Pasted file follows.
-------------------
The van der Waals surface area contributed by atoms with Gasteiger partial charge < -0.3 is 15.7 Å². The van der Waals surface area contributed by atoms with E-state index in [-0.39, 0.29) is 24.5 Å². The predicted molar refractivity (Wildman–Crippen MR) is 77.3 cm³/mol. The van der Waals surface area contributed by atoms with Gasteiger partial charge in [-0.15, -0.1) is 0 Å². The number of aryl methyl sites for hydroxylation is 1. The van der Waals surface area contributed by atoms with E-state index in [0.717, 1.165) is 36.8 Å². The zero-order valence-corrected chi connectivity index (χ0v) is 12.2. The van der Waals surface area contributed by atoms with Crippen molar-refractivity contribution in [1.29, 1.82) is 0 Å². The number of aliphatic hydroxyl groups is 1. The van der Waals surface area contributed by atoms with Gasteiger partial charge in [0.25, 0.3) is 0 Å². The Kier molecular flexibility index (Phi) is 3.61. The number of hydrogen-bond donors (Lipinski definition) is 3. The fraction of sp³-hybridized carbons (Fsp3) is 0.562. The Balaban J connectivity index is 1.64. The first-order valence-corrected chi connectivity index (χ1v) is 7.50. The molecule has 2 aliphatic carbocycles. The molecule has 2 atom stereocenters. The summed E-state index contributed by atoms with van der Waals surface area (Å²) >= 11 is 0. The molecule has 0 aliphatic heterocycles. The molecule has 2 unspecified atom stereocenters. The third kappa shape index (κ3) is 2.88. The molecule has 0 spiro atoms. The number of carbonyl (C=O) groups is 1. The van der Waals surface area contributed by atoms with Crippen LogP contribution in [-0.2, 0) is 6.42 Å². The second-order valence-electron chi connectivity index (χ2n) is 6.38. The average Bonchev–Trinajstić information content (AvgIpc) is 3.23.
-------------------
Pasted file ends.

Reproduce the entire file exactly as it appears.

The van der Waals surface area contributed by atoms with Gasteiger partial charge < -0.3 is 15.7 Å². The van der Waals surface area contributed by atoms with E-state index in [-0.39, 0.29) is 24.5 Å². The predicted molar refractivity (Wildman–Crippen MR) is 77.3 cm³/mol. The van der Waals surface area contributed by atoms with Gasteiger partial charge in [-0.15, -0.1) is 0 Å². The number of aryl methyl sites for hydroxylation is 1. The van der Waals surface area contributed by atoms with E-state index in [0.717, 1.165) is 36.8 Å². The zero-order valence-corrected chi connectivity index (χ0v) is 12.2. The van der Waals surface area contributed by atoms with Crippen molar-refractivity contribution in [1.29, 1.82) is 0 Å². The number of aliphatic hydroxyl groups is 1. The van der Waals surface area contributed by atoms with Gasteiger partial charge in [0.25, 0.3) is 0 Å². The Kier molecular flexibility index (Phi) is 3.61. The number of hydrogen-bond donors (Lipinski definition) is 3. The fraction of sp³-hybridized carbons (Fsp3) is 0.562. The Balaban J connectivity index is 1.64. The first-order valence-corrected chi connectivity index (χ1v) is 7.50. The molecule has 2 aliphatic carbocycles. The molecule has 2 atom stereocenters. The summed E-state index contributed by atoms with van der Waals surface area (Å²) >= 11 is 0. The molecule has 0 aliphatic heterocycles. The molecule has 2 unspecified atom stereocenters. The third kappa shape index (κ3) is 2.88. The molecule has 0 spiro atoms. The number of carbonyl (C=O) groups is 1. The van der Waals surface area contributed by atoms with Crippen LogP contribution in [-0.2, 0) is 6.42 Å². The second-order valence-electron chi connectivity index (χ2n) is 6.38. The average Bonchev–Trinajstić information content (AvgIpc) is 3.23.